The 555 timer is the workhorse of ICs, with close to a billion of them manufactured every year. Introduced in 1972, the 555 is still in widespread use because of its ease of use, reasonable price, and good stability. It can be found in a wide variety of applications for oscillation, timing and pulse generation. But what if you need a timer IC for ultralong life, low-frequency battery-powered/portable applications where a low supply current is a requirement? Is the CMOS555 timer your best option?

App note: Single-cell regulated Q-pump draws low quiescent current


Q-pump an alternative to inductor charge pump boost regulator for low power and sleepy microcontroller from Silicon Labs. Link here (PDF)

In the switch-mode power supply world, capacitor-based charge pumps (or Q-pumps) generally aren’t useful for heavy lifting, but work well in niche micropower applications where space is at a premium. They work best in applications where the output voltage is an integer multiple of the input voltage, which are operating points that result in peak efficiency. However, they can also shine when powered from a variable input like a battery, particularly when quiescent battery drain is more important than heavy-load efficiency. This might be the case when powering a microcontroller that spends most of its life sleeping.

App note: Core independent voltage window signal detection using a single comparator


Presenting the usage of Core independent paripheral of PICs in this app note from Microchip. Link here (PDF)

It is possible to find out whether a measured signal is below or above a certain value/reference using a single comparator. But, what if the desired interval is between two values, the undervoltage and overvoltage protection?

The most convenient and fastest solution is to use two comparators and two references. The results are analyzed to decide which of the three intervals houses the measured signal. Using an Analog-to-Digital Converter (ADC) and core post-processing will yield the same result, but the process is slower and dependent on core availability.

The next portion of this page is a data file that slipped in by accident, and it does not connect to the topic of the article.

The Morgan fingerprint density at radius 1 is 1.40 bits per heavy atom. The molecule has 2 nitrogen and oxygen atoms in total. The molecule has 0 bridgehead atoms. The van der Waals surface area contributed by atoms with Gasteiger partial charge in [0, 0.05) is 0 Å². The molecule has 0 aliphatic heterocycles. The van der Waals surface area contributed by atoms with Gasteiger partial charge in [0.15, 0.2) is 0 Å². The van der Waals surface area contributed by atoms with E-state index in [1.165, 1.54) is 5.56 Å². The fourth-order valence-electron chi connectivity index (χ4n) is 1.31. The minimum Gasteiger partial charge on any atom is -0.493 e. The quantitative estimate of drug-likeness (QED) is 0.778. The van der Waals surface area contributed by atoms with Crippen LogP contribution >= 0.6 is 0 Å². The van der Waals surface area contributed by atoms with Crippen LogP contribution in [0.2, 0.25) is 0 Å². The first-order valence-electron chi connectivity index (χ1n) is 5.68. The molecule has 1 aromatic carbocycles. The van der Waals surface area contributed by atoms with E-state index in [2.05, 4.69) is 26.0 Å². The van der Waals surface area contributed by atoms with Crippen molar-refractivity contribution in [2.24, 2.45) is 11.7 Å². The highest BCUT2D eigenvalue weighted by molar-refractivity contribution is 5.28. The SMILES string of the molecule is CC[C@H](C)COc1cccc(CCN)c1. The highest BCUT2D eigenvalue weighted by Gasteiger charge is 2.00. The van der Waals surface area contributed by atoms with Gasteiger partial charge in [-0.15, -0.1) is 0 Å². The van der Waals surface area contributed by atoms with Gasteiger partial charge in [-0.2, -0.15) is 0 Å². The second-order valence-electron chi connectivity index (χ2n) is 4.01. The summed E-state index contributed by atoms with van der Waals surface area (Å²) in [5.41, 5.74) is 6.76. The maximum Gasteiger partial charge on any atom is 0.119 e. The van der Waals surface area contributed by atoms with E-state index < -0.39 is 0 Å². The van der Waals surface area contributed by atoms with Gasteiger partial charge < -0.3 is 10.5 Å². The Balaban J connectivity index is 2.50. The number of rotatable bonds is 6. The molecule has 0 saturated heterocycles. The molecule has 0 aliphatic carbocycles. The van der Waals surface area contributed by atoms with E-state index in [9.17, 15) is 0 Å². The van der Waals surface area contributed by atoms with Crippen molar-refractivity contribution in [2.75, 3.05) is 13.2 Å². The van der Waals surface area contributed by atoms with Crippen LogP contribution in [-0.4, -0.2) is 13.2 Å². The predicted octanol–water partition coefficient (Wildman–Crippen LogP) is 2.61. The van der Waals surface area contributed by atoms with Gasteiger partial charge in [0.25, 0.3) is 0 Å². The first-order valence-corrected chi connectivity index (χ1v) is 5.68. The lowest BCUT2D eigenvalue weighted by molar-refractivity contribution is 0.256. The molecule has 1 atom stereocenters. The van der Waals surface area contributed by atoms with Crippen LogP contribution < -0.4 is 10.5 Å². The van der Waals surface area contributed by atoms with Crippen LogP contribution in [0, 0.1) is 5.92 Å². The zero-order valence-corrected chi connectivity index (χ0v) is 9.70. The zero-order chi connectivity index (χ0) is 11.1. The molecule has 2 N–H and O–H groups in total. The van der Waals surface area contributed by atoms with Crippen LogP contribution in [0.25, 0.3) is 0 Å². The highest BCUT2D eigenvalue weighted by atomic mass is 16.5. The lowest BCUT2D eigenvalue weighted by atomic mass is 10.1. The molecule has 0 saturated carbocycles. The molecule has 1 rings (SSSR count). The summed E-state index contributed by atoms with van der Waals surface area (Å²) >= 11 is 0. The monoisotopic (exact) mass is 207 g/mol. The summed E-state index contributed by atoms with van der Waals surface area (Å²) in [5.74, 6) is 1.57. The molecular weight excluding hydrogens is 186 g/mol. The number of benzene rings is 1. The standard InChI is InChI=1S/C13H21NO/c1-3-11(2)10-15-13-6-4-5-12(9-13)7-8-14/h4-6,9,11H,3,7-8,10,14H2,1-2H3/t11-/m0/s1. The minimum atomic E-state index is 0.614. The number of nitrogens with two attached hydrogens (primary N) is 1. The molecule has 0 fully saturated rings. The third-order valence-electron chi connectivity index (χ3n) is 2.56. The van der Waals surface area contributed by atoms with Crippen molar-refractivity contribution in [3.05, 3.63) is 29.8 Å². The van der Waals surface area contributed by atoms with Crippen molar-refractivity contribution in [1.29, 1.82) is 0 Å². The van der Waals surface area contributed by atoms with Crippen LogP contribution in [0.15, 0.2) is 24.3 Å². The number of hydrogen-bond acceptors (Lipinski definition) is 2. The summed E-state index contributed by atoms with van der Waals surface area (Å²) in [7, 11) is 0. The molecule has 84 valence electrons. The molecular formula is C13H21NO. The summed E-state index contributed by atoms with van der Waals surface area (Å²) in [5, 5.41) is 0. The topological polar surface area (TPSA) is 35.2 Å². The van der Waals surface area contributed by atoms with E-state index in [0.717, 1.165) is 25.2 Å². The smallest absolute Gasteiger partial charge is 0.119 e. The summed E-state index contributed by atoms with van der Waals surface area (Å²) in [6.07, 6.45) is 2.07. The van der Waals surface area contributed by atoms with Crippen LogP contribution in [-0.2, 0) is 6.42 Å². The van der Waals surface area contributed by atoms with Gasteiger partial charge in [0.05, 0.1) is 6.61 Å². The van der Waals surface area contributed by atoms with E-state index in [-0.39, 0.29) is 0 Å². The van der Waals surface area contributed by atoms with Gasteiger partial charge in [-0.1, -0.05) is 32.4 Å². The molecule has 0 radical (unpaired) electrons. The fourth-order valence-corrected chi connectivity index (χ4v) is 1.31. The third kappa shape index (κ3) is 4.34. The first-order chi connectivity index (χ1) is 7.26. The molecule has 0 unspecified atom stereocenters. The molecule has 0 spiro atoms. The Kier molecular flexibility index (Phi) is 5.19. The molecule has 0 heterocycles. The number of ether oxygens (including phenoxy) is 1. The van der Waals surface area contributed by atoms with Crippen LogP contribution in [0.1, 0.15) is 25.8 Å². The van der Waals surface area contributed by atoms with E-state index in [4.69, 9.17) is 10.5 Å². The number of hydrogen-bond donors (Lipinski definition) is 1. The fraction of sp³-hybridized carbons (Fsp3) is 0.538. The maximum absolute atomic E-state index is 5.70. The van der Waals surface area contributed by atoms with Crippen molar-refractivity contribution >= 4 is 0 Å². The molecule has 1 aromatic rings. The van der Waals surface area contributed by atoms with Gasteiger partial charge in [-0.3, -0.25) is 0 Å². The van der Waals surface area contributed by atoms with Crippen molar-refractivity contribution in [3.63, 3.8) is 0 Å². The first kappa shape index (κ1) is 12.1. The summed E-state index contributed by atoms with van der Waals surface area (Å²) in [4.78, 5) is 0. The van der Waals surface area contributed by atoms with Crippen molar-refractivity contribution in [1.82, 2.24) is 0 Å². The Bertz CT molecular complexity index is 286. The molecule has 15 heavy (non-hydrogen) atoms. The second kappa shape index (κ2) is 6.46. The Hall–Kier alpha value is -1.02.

App note: Power supply rejection ratio of low dropout voltage regulators


Here’s an app note about PSRR of LDO from Microchip. Link here (PDF)

The Power Supply Rejection Ratio is the ability of a device, such as a Low Dropout Voltage regulator, to reject the various perturbations that can be found in its input supply rail by providing a greatly attenuated signal at the output. Generally, the main source of the perturbation will be the output ripple of the DC/DC converters that typically power LDOs.

High PSRR LDOs are recommended for powering line ripple sensitive devices such as: RF applications, ADCs/DACs, FPGAs, MPUs, and audio applications.

One important clarification must be made: PSRR is NOT the same with output noise. PSRR is a measure of rejection. It shows what the part will output based on the given input.

App note: Comparison of LED circuits


Another application note from OSRAM on different LED circuit design failure mode. Link here (PDF)

In recent years, Light Emitting Diodes (LEDs) have become a viable alternative to conventional light sources. The overriding advantages long life, high efficiency, small size and short reaction time have lead to the displacement, in ever increasing numbers, of incandescent bulbs. One of the markets where this change has become most evident is Automotive, where LEDs are used now not only for backlighting dashboards and switches, but also for exterior illumination in Center High Mounted Stop Lights (CHMSL), Rear Combination Lamps (RCL), turn signals and puddle lighting.

Despite the long life and low failure rates of LEDs, cars can be found, on occasion, with failed LEDs in their CHMSL. Most often this is due to a flawed circuit design wherein the LEDs were allowed to be overdriven. It is with that supposition in mind that this application note is written: to identify, characterize and comment on LED behavior and failure modes in serial and matrix circuits.